Spring rains have arrived, and they have brought a mess. The first day of May brought in over 5 inches of rain overnight leading to flooding with more being forecasted. It is something that happens and is out of our control. We do our best to prepare for it, but there are always cleanup and issues that come from big rain events.
With heavy rain comes excessive runoff from creeks flowing out of the banks, lakes spilling over, and drainage from surrounding streets. Debris, such as leaves, limbs and gravel that have been collecting in ditches over winter are finally forced down and out by the rushing water, especially when it comes as fast as it did over a short period of time. All this mess gets caught up in the rush of water until it reaches a low area where it settles. This happened to Scotsdale on several holes such as 3 and 10.
The first thing we do in these events is to pick up small debris we can safely access. At Scotsdale, we had to wait until the water receded below the bridges and check that they were not damaged before we could begin cleanup on the front 9. This is the reason we concentrated on cleaning up the back 9 first, which allowed us to open 9 holes several days earlier.
Debris such as leaves, and small branches are picked up first. This debris is unsightly and is generally the easiest and quickest thing to clean up. At times this debris may be in an area too wet to get to, so it will be necessary to come back to these later. We then start working to pile up the gravel that collected in areas. This is where continual rains make the job difficult because we need to let the ground dry up before we can get heavier equipment on the turf, thus minimizing damage. After the bulk of the gravel is picked up, we come back with a broom that cleans the area even better. This broom is also used for cleaning up collected soils (silt) that has been deposited onto the turf. If we didn’t use the broom, the gravel would cause damage to the mowers later. With the weather continually bringing in rain and keeping the ground saturated we may need to keep a hole closed until we get to it or change it by making it shorter and keeping play off the effected areas. An example is number 3 at Scotsdale. The middle fairway has so much gravel on it and stays so wet that we have made it a par 3 until we can get it off. Sometimes areas are prone to collecting more silt than anything else. Silt deposits are damaging in the long run because it hinders the soils ability to exchange gases and retain oxygen while decreasing drainage and infiltration rates. Silt is shoveled off first and squeegees used to complete the cleanup. To correct these areas for the future health of the plant will require the areas be aerated to bust up the layer caused by the silt (and improve soil). This will enhance gas exchange capabilities and improve overall drainage.
Another issue is the water begins to channel into areas leading to washouts. These are areas where the water is coming in so hard that it begins to erode the ground. We will come back later and repair these. We add in a heavy soil like clay that can compact and top it with rip rap or sod depending on the location. It is not a difficult fix usually, but like cleanup, its difficult to accomplish with saturated soils around it.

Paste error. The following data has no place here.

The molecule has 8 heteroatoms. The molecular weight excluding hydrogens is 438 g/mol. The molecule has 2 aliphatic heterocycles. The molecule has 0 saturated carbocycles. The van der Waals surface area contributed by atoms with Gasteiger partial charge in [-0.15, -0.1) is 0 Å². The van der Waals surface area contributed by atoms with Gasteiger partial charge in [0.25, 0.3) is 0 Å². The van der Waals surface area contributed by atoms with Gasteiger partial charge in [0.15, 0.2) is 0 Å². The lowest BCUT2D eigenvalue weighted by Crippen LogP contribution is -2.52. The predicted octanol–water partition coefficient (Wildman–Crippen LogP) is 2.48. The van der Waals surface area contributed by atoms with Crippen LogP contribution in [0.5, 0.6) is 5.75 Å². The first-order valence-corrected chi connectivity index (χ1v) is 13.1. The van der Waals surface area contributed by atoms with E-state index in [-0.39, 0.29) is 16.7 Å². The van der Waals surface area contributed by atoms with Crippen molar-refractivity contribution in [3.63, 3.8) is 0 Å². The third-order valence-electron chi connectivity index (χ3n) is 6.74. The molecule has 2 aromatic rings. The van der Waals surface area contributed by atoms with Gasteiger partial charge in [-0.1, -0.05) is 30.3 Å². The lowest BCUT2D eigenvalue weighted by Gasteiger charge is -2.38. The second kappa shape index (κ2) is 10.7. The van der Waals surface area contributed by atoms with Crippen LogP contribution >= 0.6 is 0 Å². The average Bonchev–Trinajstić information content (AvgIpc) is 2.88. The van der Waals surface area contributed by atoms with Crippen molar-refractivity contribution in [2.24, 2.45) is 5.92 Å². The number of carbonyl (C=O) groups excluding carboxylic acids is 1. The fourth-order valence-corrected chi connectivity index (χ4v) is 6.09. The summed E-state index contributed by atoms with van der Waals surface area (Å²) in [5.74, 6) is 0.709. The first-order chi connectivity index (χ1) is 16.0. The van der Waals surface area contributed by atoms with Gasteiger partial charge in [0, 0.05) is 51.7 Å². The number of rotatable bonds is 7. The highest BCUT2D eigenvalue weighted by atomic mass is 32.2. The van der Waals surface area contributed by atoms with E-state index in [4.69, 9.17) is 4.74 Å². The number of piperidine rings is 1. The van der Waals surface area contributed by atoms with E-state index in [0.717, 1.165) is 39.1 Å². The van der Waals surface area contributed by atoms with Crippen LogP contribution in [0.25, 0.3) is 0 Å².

An additional problem brought in with the flooding and washouts is the issue of weed seeds being introduced to areas through runoff. In heavy rains and flooding of turf areas, weed seeds are brought in to maintain those areas with running water (from outside areas) and deposited onto areas such as fairways and tees. Normally, we treat these areas with a pre-emergent herbicide to aid in control of weeds and keep the population as low as possible. With flooding, the pre-emergent herbicide we use to help suppress weeds gets thinned out by the excessive moisture. This leads to a faster breakdown of control and more chances for weeds to establish. So, this means after cleanup we have another issue with getting these weed populations under control. This is an aftermath effect of flooding and, like cleanup, uses up resources and time that would have been used for elevating conditions instead of getting back to square one.
With the ground very wet and more rain continuing to fall, one of the biggest issues we face is getting back on track with mowing. We are doing what mowing we can when we can with the biggest focus on greens right now and then everything else. As much as it pains me, sometimes this means we try and get mowing done during wetter than normal conditions and leaving tracks. We do our best to stay away from the wetter areas though and come back to these areas as quickly as we can.
Each of the courses are different but we still share a lot of the same issues. The biggest shared problem we have is lost time. We work hard to continually make the courses better but when these events happen, we must work hard just to get back to where we were. We lose time in cleanup that could be used to fertilize, mow, spray, and make other overall improvements. This time adds up and course conditions suffer. We will work diligently to not only repair but make the courses better. It takes time, but we will get the job done. We appreciate the support and understanding from everyone and look forward to seeing everybody enjoy the courses and have a great time playing.
Kyle Soller, Scotsdale Golf Maintenance Superintendent